Speaking of the enemies in Rage, the early portion of the game shows the mutants in full force.  Some are more human like in their AI behavior as they shoot at you and take some cover if you shoot them back, especially from a distance. Other mutants are more animal than human. They will charge at you and even perform some aerobatic maneuvers that make it hard to shoot them from a distance before they get in your face.

The game also allows you to collect recipes that let you make items that you need such as bandages, which stop health loss after you get shot or hurt a lot in the game. It’s simply a matter of if you own a recipe and then if you have the recipe’s required items and parts in your inventory you can make new bandages or other things that might come in handy.

We played the game on a PC rig and visually the PC version of Rage is a treat to look at for the most part. id Software’s id Tech 5 engine renders both indoor and outdoor areas very well. Some of the game’s textures can be a bit blurry at times if your character moves his head quickly to look at an object but they snap back into focus within a split second. Character models and animation in the game looks good and the voice acting is on par with what you might expect in a game.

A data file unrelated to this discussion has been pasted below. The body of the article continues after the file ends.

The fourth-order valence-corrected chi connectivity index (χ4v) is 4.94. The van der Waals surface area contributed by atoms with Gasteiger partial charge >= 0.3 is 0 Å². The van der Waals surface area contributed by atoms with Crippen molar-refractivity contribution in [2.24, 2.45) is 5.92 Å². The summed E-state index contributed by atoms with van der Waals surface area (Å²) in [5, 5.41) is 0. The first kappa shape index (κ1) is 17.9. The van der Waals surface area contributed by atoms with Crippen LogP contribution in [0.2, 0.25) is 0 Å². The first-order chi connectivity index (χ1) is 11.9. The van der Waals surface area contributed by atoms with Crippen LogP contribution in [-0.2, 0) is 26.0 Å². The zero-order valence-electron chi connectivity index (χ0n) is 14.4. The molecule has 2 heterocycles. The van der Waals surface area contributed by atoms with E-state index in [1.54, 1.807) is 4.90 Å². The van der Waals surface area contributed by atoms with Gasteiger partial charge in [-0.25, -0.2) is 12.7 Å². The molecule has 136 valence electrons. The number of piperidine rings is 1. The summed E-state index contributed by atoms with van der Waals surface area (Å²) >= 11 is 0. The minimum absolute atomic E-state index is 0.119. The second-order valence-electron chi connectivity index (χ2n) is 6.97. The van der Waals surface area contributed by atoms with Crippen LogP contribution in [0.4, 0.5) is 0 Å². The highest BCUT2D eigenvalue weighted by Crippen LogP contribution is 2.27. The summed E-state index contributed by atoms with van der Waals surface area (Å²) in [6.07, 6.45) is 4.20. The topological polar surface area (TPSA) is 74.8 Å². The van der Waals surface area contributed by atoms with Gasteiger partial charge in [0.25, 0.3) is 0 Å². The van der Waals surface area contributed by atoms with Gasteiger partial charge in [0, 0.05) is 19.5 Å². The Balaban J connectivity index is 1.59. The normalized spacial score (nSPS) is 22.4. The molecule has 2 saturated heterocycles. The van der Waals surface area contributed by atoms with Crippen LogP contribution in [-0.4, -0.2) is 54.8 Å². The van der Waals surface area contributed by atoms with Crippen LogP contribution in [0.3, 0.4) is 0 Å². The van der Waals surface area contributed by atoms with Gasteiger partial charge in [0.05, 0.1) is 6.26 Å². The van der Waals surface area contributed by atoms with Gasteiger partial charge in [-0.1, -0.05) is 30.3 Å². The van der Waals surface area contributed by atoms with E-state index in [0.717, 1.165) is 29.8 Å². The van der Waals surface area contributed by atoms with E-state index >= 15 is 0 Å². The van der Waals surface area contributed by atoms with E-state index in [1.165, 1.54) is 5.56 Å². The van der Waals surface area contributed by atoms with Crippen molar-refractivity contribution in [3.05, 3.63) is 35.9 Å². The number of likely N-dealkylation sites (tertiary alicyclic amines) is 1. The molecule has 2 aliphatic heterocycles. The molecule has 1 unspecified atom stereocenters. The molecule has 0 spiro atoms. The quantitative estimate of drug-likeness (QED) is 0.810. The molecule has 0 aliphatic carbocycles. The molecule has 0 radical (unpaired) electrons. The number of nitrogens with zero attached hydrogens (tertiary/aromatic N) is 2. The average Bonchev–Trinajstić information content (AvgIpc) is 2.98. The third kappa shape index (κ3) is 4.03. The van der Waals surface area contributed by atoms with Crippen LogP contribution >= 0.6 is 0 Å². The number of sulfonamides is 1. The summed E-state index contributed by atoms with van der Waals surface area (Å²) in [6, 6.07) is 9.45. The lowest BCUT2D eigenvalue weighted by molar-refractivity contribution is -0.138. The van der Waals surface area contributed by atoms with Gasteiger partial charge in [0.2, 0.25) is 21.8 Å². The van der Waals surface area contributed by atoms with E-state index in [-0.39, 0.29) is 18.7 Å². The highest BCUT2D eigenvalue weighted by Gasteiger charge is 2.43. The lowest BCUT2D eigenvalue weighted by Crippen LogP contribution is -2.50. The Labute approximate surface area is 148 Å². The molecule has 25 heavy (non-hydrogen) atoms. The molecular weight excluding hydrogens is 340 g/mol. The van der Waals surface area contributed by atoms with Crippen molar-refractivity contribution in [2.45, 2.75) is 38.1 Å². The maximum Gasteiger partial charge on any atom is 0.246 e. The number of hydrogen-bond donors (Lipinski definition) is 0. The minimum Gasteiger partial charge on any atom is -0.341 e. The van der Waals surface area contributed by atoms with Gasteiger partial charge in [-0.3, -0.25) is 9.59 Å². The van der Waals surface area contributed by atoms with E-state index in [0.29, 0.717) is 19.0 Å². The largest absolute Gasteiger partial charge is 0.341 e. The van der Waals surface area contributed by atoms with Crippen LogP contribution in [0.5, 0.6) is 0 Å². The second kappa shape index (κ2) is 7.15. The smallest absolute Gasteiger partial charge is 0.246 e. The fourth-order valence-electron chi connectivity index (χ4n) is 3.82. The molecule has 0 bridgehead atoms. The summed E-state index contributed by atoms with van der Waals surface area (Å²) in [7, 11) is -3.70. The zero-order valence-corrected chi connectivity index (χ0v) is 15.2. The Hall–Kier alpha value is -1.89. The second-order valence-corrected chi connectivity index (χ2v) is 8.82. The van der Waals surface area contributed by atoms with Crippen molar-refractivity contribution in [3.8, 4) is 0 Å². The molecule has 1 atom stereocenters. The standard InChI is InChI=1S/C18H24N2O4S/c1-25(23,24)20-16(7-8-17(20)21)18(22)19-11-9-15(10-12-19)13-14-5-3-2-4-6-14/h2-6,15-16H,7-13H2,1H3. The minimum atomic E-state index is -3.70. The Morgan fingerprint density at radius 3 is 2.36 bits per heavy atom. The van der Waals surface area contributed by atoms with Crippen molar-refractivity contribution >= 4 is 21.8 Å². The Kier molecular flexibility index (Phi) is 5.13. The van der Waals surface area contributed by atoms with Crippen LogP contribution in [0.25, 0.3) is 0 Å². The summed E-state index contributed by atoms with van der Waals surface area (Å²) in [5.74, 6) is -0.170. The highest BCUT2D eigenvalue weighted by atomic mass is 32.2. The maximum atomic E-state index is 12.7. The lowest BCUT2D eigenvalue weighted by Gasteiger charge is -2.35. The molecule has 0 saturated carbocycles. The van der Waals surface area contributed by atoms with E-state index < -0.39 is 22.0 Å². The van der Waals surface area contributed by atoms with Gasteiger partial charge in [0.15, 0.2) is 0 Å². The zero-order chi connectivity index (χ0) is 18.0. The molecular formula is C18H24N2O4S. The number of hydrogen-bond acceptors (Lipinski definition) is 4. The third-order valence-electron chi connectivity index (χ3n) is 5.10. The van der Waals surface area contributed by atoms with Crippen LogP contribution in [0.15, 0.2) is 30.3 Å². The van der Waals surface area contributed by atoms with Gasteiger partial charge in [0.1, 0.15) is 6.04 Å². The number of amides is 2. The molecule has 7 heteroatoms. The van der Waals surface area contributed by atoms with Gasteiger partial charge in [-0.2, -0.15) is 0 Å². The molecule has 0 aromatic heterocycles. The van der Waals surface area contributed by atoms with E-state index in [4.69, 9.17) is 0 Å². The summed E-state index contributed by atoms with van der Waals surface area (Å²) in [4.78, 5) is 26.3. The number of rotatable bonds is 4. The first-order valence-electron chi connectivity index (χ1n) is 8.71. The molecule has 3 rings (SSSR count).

While the design team at id has done a good job in making sure you are immersed in this dirty and nasty game world we do wish that some of the quests were a bit less repetitious. In our brief time in the early portion of Rage we were sent out to accomplish one mission only to find that we needed to complete another mission to get the items to complete the original quest. Also you sometimes have to go through some of the same areas twice in the early parts of the game and even kill some of the same enemies to make it through some of the quests. We suspect that the later portions of Rage might have more variety in both locations and quests. The early parts of the game might just serve as an extended tutorial to make sure you learn how the game’s design is supposed to work.